March 14, 2007
Eliminate the gradfather clause Annette Nazareth Care to comment Annette Nazareth?
Annette Nazareth, who is currently the director of market regulation at the SEC was recently quoted in the New York Times stating that threshold companies and shareholders who complained about their stock being manipulated in the light of illegal naked short sales were just annoyed because they wanted their "stocks to go up." She elaborated by claiming that investors should not have the attitude of believing that there is a "criminal conspiracy when stocks move the wrong way, and the government should do something about it."
It appears that Annette Nazareth has become a symbol for what the Securities and Exchange Commission has done recently, which is to back off on tough enforcement that does not coincide with regulatory action that is suggested by regulations passed by the SEC. For instance, when adopted, Regulation SHO's stated goal was to "require short sellers in all equity securities to locate securities to borrow before selling, and would also impose strict delivery requirements on securities where many sellers have failed to deliver the securities." However, in the SEC's own words, now "naked short selling is not necessarily a violation of the federal securities laws or the Commission's rules."
The reasons given involve the debate over the sometimes innocent causes of failing to deliver shares or stock certificates. According to the SEC, "failures to deliver may result from either a short or a long sale. There may be legitimate reasons for a failure to deliver. For example, human or mechanical errors or processing delays can result from transferring securities in physical certificate rather than book-entry form, thus causing a failure to deliver on a long sale within the normal three-day settlement period." However, with Director Nazareth's comments in mind, it appears that the SEC has provided excuses and will fail to take additional force to strengthen Regulation SHO because the SEC believes it is now nothing more than an allusion. Is this the type of message that the SEC, the advocate for investor protection, wants to send?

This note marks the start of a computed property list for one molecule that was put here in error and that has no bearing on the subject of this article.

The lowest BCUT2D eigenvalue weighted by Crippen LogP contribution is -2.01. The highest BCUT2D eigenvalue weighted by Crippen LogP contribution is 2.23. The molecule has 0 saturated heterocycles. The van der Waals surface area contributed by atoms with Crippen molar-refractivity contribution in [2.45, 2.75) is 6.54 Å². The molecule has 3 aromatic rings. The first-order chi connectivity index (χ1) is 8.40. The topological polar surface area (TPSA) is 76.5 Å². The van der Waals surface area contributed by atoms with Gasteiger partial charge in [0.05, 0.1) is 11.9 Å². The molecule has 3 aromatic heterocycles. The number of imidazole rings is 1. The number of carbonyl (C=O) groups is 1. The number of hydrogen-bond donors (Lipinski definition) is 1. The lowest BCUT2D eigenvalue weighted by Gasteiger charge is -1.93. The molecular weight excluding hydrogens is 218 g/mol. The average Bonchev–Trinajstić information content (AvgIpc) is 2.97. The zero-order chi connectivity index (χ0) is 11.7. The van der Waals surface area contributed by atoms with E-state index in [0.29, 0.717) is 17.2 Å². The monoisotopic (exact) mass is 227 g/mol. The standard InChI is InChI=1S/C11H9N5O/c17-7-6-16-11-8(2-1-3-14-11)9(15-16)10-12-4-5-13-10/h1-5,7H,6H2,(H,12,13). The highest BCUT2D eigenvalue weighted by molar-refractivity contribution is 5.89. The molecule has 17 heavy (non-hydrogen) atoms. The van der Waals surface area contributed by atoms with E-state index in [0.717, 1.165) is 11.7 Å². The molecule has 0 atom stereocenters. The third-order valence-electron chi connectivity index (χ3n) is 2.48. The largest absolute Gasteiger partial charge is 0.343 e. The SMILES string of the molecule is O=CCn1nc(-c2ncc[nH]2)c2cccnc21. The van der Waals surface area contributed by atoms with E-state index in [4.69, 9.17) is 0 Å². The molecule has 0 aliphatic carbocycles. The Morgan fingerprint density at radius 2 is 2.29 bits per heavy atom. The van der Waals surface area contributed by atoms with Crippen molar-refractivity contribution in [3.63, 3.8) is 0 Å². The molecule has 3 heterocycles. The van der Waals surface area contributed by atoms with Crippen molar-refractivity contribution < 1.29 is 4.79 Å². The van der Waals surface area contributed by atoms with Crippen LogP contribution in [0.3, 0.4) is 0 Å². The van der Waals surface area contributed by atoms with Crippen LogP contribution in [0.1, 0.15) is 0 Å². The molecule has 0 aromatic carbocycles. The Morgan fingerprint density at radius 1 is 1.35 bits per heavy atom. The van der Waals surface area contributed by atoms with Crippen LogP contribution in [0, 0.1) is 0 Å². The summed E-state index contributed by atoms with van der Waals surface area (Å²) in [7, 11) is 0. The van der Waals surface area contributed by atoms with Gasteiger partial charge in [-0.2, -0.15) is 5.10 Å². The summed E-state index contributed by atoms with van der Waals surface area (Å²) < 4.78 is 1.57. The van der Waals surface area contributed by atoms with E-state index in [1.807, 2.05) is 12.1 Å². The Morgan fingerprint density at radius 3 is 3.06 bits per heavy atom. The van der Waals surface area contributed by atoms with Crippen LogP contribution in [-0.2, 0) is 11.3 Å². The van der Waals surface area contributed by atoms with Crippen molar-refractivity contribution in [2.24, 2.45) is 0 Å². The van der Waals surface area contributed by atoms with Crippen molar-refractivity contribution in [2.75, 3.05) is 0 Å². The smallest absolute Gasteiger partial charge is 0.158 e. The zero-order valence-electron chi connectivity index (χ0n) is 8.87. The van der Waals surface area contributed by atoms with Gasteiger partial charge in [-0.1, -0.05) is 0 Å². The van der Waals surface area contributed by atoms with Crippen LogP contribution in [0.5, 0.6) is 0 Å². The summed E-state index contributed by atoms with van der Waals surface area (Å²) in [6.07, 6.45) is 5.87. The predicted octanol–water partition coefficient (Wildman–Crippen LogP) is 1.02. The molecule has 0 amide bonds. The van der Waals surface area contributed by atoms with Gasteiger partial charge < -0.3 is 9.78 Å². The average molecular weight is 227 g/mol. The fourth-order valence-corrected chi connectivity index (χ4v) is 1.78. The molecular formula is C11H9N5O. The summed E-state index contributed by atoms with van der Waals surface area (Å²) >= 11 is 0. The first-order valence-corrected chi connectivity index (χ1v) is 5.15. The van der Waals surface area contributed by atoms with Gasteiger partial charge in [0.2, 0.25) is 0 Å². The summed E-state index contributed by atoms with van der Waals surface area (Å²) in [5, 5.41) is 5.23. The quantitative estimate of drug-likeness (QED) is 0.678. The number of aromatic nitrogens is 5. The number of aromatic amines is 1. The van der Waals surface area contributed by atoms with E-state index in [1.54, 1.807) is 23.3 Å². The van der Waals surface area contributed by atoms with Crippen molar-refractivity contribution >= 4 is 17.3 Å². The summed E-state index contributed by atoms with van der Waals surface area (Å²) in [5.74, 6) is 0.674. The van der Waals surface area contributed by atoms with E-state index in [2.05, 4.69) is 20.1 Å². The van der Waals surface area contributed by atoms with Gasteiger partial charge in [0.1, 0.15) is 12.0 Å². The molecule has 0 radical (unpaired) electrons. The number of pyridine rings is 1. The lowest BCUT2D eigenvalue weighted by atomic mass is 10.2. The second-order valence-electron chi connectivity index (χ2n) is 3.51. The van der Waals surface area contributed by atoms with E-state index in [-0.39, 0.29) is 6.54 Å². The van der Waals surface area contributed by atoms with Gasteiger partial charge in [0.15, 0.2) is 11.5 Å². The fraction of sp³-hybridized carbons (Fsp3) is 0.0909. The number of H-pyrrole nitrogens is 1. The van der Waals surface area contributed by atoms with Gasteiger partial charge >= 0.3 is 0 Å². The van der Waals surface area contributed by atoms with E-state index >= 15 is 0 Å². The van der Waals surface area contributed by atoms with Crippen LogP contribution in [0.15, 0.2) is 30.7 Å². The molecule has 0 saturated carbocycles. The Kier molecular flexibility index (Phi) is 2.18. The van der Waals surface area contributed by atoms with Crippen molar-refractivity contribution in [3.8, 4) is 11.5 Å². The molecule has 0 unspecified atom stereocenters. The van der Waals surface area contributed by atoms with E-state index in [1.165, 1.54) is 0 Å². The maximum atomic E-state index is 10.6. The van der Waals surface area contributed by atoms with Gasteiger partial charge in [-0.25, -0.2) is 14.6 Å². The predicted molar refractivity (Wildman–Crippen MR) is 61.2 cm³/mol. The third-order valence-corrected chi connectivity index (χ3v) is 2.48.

Furthermore, many public corporations such as the most recent company, Prime Rate Investors, Inc. (OTC: PRRM), reacted to shareholder frustrations and a public outcry over this very pressing issue of naked short selling. PRRM President Dan Burgess added that "while short selling may have its place in fair market practices, naked short selling undermines the market's ability to justly and accurately reflect the price of equity securities, untowardly affecting issuers and investors alike." Even Congress has stepped into the spotlight recently when in a hearing of the US Senate Committee, Senator Robert Bennett spoke about the issue of naked shorting with Chairman William Donaldson of the SEC. In his beginning remarks, Senator Bennet said that the SEC ".put out a new rule in January to deal with naked short selling, and as nearly as I can tell from my constituents, who feel victimized by this, it's not working."
Finally, Pink Sheets president Cromwell Coulson has asked the SEC to publish short positions on all over the counter and bulletin board stocks. Coulson believes that it is crucial to "require the disclosure of short positions because the lack of transparency is allowing promoters to defraud investors by blaming all selling on naked market maker short selling." If the SEC wants to re-establish its role as a protector for investors than it must go back to the roots of its creation. In the words of Coulson "disclosure and transparency can easily remedy the issue."